Investors are beginning to shift their core allocations into ESG ETFs that track sustainable versions of mainstream indices such as the S&P 500 and MSCI USA, in a further sign of the increasing demand for sustainable investments.
According to data from Ultumus, the Xtrackers MSCI World ESG UCITS ETF (XZW0) saw $101m in the week to 23 April while investors poured $84m into the Invesco MSCI USA ESG Universal Screened UCITS ETF (ESGU).
Meanwhile, darker green strategies collected some of the top inflows in Europe for the week with the iShares MSCI USA SRI UCITS ETF (SUUS) and iShares MSCI Europe SRI UCITS ETF (IESE) gathering $115m and $103m, respectively.
Far from being a spike, these figures are a continuation of the upward trend displayed by non-traditional index trackers over the past year.
The accelerated uptake was illustrated in Q1 when ESG ETFs in Europe gathered €25.8bn inflows, up from €21.3bn during the previous quarter, according to data from Morningstar.
While 54% of total money invested in UCITS ETFs during Q1 went into ESG strategies, this was lifted by landmark investments in products such as the SPDR Bloomberg SASB U.S. Corporate ESG UCITS ETF (USCR) while 43% of equity ETF flows went into ESG products.
Among equity ETFs, Jose Garcia-Zarate, associate director, passive strategies research at Morningstar, noted a significant trend is the ongoing rotation from core index trackers to ESG equivalents.
This shift has been particularly apparent over the last half year, and during the quarter just gone, with many vanilla S&P 500 strategies appearing among the bottom ten for inflows in Europe. Meanwhile, investors targeting US large-cap equity directed their capital into ESG equivalents.
In fact, Garcia-Zarate stressed it is fair to assume many of these new flows into ESG index trackers are the direct result of money being divested from core ETFs.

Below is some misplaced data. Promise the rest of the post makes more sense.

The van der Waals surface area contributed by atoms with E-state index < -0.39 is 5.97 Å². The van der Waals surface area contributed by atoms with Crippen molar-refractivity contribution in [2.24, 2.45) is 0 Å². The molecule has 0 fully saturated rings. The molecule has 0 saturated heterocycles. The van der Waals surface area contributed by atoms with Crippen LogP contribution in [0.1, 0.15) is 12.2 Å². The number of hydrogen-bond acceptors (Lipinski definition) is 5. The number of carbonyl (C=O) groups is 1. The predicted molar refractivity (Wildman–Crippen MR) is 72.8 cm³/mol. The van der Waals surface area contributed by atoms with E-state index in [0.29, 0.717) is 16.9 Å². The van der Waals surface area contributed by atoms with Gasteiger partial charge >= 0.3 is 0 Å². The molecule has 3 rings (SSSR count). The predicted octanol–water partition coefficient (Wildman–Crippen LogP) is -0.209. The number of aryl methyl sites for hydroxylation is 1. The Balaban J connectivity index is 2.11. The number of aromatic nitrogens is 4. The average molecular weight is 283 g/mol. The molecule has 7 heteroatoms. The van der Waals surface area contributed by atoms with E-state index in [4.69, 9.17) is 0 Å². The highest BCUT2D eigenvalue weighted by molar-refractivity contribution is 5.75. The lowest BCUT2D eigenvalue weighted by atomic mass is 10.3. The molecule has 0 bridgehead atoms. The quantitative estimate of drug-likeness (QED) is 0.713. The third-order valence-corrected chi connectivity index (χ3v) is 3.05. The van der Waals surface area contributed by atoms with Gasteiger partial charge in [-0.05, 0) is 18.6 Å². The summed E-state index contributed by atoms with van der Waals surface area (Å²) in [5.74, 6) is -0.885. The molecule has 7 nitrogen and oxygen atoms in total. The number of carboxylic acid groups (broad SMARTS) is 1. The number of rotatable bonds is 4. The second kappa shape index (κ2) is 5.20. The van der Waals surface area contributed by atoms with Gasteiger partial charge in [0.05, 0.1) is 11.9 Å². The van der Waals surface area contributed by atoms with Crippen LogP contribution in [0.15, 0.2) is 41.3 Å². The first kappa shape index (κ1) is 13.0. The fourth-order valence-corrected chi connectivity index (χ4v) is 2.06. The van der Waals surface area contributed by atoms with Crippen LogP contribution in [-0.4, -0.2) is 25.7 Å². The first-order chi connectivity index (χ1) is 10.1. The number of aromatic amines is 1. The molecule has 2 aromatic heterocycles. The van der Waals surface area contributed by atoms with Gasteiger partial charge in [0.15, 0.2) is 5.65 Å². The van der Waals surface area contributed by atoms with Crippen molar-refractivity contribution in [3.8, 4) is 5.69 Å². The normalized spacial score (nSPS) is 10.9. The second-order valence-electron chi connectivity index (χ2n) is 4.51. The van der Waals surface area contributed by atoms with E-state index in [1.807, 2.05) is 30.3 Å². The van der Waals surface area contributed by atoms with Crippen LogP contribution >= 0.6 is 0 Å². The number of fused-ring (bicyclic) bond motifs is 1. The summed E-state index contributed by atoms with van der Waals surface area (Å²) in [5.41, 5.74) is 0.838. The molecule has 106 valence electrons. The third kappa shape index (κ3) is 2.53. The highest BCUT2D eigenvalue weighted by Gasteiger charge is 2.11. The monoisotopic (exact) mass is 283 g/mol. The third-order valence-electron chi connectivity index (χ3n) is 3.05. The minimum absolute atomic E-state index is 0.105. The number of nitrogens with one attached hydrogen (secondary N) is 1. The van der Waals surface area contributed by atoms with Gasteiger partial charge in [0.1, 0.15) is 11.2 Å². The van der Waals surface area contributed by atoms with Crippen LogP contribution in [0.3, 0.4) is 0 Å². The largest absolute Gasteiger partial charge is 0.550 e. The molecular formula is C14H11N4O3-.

As Ashley Fagan, head of ETF, indexing and smart beta strategy and business development for UK and Ireland at Amundi, said: “ESG is progressing from a niche thematic holding in specific portfolios to a core allocation.
“We believe it is just a matter of time before ESG becomes the core of portfolios in the future.”
Here to stay
Crucially, this rotation looks more like a structural shift than faddish buzz. Not only was last quarter the first time flows into ESG products overtook those into non-ESG, but European regulators are keen to situate ESG firmly in the mainstream so it is not unreasonable to assume ESG indices could soon become the go-to for core holdings.
Speaking on the shift from core to ESG equivalents, Garcia-Zarate added: “In areas such as developed markets, and particularly Europe, this is facilitated by the fact that compliance with ESG criteria is comparatively high, and so the risk-return of ESG and non-ESG investment indices is very similar.
“So, switching will not imply loss of market representativeness and, more importantly, sacrificing returns.”
Even outside of Europe, for exposures such as emerging markets, Garcia-Zarate said while ESG ETFs may be more distinct from their non-ESG peers, issues such as decarbonisation are global and thus the case for an ESG lens being applied to investment as a whole is a strong one.
Another tell-tale sign of ESG’s staying power is the effort marketers have put into adapting their messaging to incorporate the asset class at every turn. While the ETF industry is adept at quickly catering to investors’ demands – as shown by smart beta ETFs a few years back – issuers now actively redirect investors towards their ESG product range.
“For example, in some ETF issuers’ websites when you now search for mainstream equity or bond products they sometimes come up with a pop up window asking you to consider the ESG version,” Garcia-Zarate noted.
This would suggest companies are doing more than just filling in demand gaps with new ESG launches – they could be proactively moving investors to this product class in anticipation of ESG screens becoming the universal norm.
In fact, many ETF issuers have started switching the underlying indices to ESG. Most notably, Amundi decided to no longer exposure to the FTSE 100 after moving the Amundi MSCI UK IMI SRI UCITS ETF’s (FT1K) index to the MSCI UK IMI SRI Filtered Ex Fossil Fuels.
“I guess that begs the question of what will happen to the current non-ESG ETFs if ESG becomes the mainstream way of investing,” Garcia-Zarate pondered. “I guess that we may see closures or mergers of ESG and non-ESG line-ups, but this is thinking way ahead.”
For now, ESG accounts for 10.2% of all Europe ETF assets. Having broken through the $100bn mark last August, they have already shot up to $117.9bn by the end of March.
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